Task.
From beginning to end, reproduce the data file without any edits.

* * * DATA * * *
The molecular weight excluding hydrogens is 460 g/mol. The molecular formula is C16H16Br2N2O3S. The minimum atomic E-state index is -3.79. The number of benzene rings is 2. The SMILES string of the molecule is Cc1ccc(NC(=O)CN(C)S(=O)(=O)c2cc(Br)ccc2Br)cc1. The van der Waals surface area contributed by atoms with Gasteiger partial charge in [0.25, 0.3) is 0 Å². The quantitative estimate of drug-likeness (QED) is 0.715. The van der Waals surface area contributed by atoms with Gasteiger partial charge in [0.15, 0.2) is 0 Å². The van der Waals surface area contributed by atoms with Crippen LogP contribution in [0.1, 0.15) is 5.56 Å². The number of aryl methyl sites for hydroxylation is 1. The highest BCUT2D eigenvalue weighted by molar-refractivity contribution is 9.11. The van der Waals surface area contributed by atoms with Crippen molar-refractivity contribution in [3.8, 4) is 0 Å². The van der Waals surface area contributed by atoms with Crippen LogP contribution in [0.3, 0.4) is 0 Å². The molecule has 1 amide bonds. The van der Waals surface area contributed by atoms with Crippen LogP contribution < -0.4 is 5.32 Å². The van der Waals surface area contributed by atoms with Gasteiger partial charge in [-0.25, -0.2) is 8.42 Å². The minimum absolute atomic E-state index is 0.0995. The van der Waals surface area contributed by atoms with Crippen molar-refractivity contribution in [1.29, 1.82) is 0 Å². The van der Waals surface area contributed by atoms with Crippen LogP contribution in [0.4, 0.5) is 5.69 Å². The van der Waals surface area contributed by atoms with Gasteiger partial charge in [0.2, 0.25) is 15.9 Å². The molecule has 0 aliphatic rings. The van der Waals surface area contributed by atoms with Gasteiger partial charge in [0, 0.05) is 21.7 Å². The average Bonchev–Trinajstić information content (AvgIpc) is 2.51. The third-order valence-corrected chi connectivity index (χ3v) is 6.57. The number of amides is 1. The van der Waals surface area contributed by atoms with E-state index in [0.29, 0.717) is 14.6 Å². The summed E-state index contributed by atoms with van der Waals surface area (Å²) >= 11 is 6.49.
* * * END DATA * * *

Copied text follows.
The molecular weight excluding hydrogens is 460 g/mol. The molecular formula is C16H16Br2N2O3S. The minimum atomic E-state index is -3.79. The number of benzene rings is 2. The SMILES string of the molecule is Cc1ccc(NC(=O)CN(C)S(=O)(=O)c2cc(Br)ccc2Br)cc1. The van der Waals surface area contributed by atoms with Gasteiger partial charge in [0.25, 0.3) is 0 Å². The quantitative estimate of drug-likeness (QED) is 0.715. The van der Waals surface area contributed by atoms with Gasteiger partial charge in [0.15, 0.2) is 0 Å². The van der Waals surface area contributed by atoms with Crippen LogP contribution in [0.1, 0.15) is 5.56 Å². The number of aryl methyl sites for hydroxylation is 1. The highest BCUT2D eigenvalue weighted by molar-refractivity contribution is 9.11. The van der Waals surface area contributed by atoms with Crippen molar-refractivity contribution in [3.8, 4) is 0 Å². The van der Waals surface area contributed by atoms with Crippen LogP contribution in [0.3, 0.4) is 0 Å². The molecule has 1 amide bonds. The van der Waals surface area contributed by atoms with Crippen LogP contribution < -0.4 is 5.32 Å². The van der Waals surface area contributed by atoms with Gasteiger partial charge in [-0.25, -0.2) is 8.42 Å². The minimum absolute atomic E-state index is 0.0995. The van der Waals surface area contributed by atoms with Crippen molar-refractivity contribution in [1.29, 1.82) is 0 Å². The van der Waals surface area contributed by atoms with Crippen LogP contribution in [0.4, 0.5) is 5.69 Å². The van der Waals surface area contributed by atoms with Gasteiger partial charge in [0.2, 0.25) is 15.9 Å². The molecule has 0 aliphatic rings. The van der Waals surface area contributed by atoms with Gasteiger partial charge in [0, 0.05) is 21.7 Å². The average Bonchev–Trinajstić information content (AvgIpc) is 2.51. The third-order valence-corrected chi connectivity index (χ3v) is 6.57. The number of amides is 1. The van der Waals surface area contributed by atoms with E-state index in [0.29, 0.717) is 14.6 Å². The summed E-state index contributed by atoms with van der Waals surface area (Å²) >= 11 is 6.49.